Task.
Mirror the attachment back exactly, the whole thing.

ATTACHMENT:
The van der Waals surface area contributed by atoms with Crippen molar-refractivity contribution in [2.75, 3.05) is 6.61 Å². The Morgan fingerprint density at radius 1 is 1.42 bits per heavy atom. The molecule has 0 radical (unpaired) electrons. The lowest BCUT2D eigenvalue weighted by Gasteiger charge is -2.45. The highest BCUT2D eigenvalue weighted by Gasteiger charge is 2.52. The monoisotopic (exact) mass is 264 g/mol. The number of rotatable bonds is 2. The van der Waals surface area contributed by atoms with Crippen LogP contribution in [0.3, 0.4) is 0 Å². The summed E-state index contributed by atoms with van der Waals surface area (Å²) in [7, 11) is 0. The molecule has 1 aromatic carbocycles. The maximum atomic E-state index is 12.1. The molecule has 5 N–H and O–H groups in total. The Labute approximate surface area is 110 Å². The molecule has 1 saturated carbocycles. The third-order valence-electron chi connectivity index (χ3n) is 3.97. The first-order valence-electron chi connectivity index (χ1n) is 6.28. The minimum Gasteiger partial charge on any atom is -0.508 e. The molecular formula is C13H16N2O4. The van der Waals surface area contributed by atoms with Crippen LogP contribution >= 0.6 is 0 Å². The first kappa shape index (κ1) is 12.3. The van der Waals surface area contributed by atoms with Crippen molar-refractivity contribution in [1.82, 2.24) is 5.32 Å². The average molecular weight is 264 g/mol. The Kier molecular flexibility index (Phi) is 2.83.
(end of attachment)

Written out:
The van der Waals surface area contributed by atoms with Crippen molar-refractivity contribution in [2.75, 3.05) is 6.61 Å². The Morgan fingerprint density at radius 1 is 1.42 bits per heavy atom. The molecule has 0 radical (unpaired) electrons. The lowest BCUT2D eigenvalue weighted by Gasteiger charge is -2.45. The highest BCUT2D eigenvalue weighted by Gasteiger charge is 2.52. The monoisotopic (exact) mass is 264 g/mol. The number of rotatable bonds is 2. The van der Waals surface area contributed by atoms with Crippen LogP contribution in [0.3, 0.4) is 0 Å². The summed E-state index contributed by atoms with van der Waals surface area (Å²) in [7, 11) is 0. The molecule has 1 aromatic carbocycles. The maximum atomic E-state index is 12.1. The molecule has 5 N–H and O–H groups in total. The Labute approximate surface area is 110 Å². The molecule has 1 saturated carbocycles. The third-order valence-electron chi connectivity index (χ3n) is 3.97. The first-order valence-electron chi connectivity index (χ1n) is 6.28. The minimum Gasteiger partial charge on any atom is -0.508 e. The molecular formula is C13H16N2O4. The van der Waals surface area contributed by atoms with Crippen LogP contribution >= 0.6 is 0 Å². The first kappa shape index (κ1) is 12.3. The van der Waals surface area contributed by atoms with Crippen molar-refractivity contribution in [1.82, 2.24) is 5.32 Å². The average molecular weight is 264 g/mol. The Kier molecular flexibility index (Phi) is 2.83.